Mongoose Lemur

[Eulemur mongoz]

Mongoose lemurs are the smallest species of the genus. They are 12 to 14 inches long with the tail 18 to 20 inches long. They weigh 4 to 4.5 pounds. They are woolly and the tails are bushy and gray in both sexes. Males have a gray body with red fur on the side of the body and the face. Males have white beards when they are born that turn red as they grow older. Females are darker gray than males and they have white fur on the sides of the body and face.

Location: Primate & Cat



The range of the mongoose lemur is northwest Madagascar and the Comoro Islands.


Mongoose lemurs inhabit moist forests and canopy forest mixed with scrub and brush.

Conservation Status
Primary Threats
Human Wildlife Coexistence

120-136 days




Mongoose lemurs are diurnal for the part of the year in which they feed on fruit and new leaves. In the dry season, when fruit and new leaves are not available, they become nocturnal and feed on nectar. When nocturnal they sometimes feed 80% of the time on a single species of tree. On Madagascar these lemurs live in small family groups consisting of a mated pair (which may remain together for many years) and their immature offspring. Occasionally older offspring remain with their parents for a time after puberty. On Comoros Island they live in larger unstructured groups with several males and females. Aggressive behavior is uncommon. Scent marking is very important sustained by rubbing branches with the crotch, forehead and hands. Unusual among primates, mongoose lemurs voluntarily share food with one another.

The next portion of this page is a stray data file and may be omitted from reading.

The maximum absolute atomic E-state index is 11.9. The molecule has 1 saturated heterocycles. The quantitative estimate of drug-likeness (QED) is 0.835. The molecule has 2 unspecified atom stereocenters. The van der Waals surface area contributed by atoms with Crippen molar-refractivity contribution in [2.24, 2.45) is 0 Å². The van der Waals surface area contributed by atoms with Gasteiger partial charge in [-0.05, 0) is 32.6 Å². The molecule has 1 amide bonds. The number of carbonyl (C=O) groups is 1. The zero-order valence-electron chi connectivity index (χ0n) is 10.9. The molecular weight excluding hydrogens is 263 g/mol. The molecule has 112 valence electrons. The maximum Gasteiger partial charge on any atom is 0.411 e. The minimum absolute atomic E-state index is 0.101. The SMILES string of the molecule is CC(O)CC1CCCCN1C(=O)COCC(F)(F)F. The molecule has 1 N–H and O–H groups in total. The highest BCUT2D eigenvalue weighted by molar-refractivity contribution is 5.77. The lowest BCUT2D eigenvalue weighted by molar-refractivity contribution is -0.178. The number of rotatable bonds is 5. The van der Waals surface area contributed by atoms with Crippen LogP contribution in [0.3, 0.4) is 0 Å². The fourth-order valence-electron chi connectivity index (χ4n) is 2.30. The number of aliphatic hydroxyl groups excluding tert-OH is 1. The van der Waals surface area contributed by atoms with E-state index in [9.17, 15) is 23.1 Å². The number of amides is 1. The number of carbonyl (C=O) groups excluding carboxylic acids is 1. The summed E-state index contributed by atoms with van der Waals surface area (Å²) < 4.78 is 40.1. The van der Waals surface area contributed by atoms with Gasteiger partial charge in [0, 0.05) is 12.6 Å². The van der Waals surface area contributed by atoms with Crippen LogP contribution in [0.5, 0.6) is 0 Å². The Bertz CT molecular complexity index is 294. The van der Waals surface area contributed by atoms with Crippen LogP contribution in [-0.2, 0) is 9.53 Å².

In Mongoose lemurs mating is seasonal. Females experience estrus for about one month between April and June. They give birth to a single offspring per year, though twins are not rare. Young are usually born from August to October after a gestation period of about 128 days. Mothers will allow only other mothers to grooms their infants. Fathers play no part in infant care.

Wild Diet

Nectar, flowers, fruits and leaves

Zoo Diet

Leaf eater diet, monkey chow, fruits and vegetables



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